When they launched Drizly in 2012, Justin Robinson and Nick and Cory Rellas couldn't offer a formal wellness program as a recruitment and retention tool. So the trio, whose Boston-based e-commerce company sells beer, wine, and spirits to consumers through local retailers, improvised.
In 2014, employee feedback led to their starting competitive kickball and volleyball teams. Later, they offered staff a small monthly credit through the Expensify app to defray health- or fitness-related costs. That lasted until the end of 2017, when the company decided to redirect those funds to its expanding list of in-office and group fitness activities. These include things such as cycling, yoga, and boxing sessions--both at studios and onsite--which the company began to add in 2016. There are also fresh-food deliveries to the office.
"We want to empower our employees to create their own fitness- and health-promoting activities, which helps create a culture of wellness at Drizly," says Robinson. There is plenty of data connecting wellness at work with better corporate performance. Don't think you have the budget? As Drizly demonstrates, founders can initiate some of these benefits without breaking the bank.
Healthier employees improve the bottom line. Period. Keith P. Mankin, whose All Peer Consulting, in Dallas, develops wellness programs for small businesses, says even modest perks, like a 10-minute chair massage, show that you care about employee well-being. Some offer a lot more. GeoLinks, a telecom enterprise in Camarillo, California, offers an in-house gym and fitness programs. Lindsey Ditchfield, the wellness director, says, "Our program has done wonders in helping us represent who we are as a company and what we stand for culturally." That in turn lowers recruiting costs, she says.
Some owners, like Mark Sherwood and his wife, Michele Neil- Sherwood, of the Functional Medical Institute in Tulsa, think employees should pay something. The couple (he's a naturopathic doctor; she's an osteopath) provide a healthy- lifestyle coaching service. They believe that "when employees don't have skin in the game, the perceived value of the service decreases," says Mark Sherwood.
If you're keen on helping employees reduce stress, ongoing research increasingly demonstrates the physical and mental health benefits of meditation. Mndfl, a guided-meditation studio in New York City, offers a program called Mndfl@Work. The package of eight 30- or 45-minute sessions is taught by an instructor matched to your company's culture and goals. There are app-based programs, too. The fact that meditation is nonreligious "makes it more accessible and encourages employee participation," says Mndfl COO Jo Lanus.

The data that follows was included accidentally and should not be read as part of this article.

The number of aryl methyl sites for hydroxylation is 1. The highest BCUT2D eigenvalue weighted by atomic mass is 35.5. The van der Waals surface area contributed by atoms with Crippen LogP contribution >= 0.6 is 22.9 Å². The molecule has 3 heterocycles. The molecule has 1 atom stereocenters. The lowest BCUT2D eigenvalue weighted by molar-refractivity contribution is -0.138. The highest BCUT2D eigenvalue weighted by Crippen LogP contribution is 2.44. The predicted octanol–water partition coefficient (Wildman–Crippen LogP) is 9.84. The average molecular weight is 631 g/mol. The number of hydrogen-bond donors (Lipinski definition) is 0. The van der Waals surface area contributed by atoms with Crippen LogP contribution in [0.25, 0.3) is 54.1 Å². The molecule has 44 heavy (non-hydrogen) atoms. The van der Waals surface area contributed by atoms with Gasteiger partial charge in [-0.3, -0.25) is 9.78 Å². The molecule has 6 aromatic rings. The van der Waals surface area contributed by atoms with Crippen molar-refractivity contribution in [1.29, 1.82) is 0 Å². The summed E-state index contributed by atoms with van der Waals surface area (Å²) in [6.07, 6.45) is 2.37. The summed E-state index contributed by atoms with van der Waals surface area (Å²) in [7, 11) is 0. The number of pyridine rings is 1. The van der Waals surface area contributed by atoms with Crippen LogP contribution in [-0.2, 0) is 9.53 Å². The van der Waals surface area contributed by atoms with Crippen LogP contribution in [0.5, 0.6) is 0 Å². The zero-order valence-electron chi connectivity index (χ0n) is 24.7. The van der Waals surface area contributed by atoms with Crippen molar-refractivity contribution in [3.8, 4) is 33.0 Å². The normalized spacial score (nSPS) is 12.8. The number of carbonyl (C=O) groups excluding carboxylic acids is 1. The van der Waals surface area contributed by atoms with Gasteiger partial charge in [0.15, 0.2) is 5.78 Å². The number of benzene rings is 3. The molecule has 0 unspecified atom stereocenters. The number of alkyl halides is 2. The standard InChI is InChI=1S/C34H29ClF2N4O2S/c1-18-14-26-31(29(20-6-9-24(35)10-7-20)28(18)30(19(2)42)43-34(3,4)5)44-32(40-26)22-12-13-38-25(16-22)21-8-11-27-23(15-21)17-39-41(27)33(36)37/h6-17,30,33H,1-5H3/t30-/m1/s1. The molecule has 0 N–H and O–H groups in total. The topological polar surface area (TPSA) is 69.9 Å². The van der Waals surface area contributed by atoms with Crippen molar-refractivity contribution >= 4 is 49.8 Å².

Patrick Moberg, co-founder and co-owner of Dots, a New York City firm that develops games for mobile devices, was already providing onsite yoga sessions before adding meditation. He says meditation is like a muscle that strengthens over time, rather than a quick fix, and that it's hardly a rest period. "It's a discipline that helps practitioners control the focus of their thoughts, which can often lead to more productivity," explains Moberg.
With 401(k)s' having replaced pensions, workers must plan their own finances, a job they're not prepared for. "Employees dealing with financial stress cost companies a fortune in lost productivity," says Denise Winston, owner and CEO of Money Starts Here, in Bakersfield, California. Sometimes, problems are easy to spot, she says--workers ask for salary advances, for instance. Winston's company licenses a package of 20 online video courses on a variety of financial topics, starting at $30 per employee annually.
One client, Chad Hathaway, owner and CEO of Hathaway LLC, an oil production business in Bakersfield, noticed that some team members hadn't enrolled in the firm's retirement program. It's a common issue across our savings-short economy. Employees often don't understand basics, such as matching contributions--free money. "Since making the financial wellness course available, we've seen an increase in our 401(k) enrollment," Hathaway says.
Two tips before you start:
Don't get personal. Be careful in addressing personal health issues, says Laurie Brednich, owner and CEO of HR Company Store, an online-vendor search engine for human resources professionals, based in Chandler, Arizona. You can't tell a worker he is overweight and would benefit from a weight-reduction program. If that person is ever terminated for performance issues, he can argue he was fired for being disabled. "It's best to speak to your entire group or through a memo, and don't assume everyone will want to sign on," Brednich says.
Keep it simple. Be sure you budget the time. Brednich says owners often fail to recognize the paperwork required to set up employee schedules for, say, an onsite massage session. One solution is to assign those responsibilities to a passionate and results-oriented employee. "Without ownership, wellness programs often fail," she says.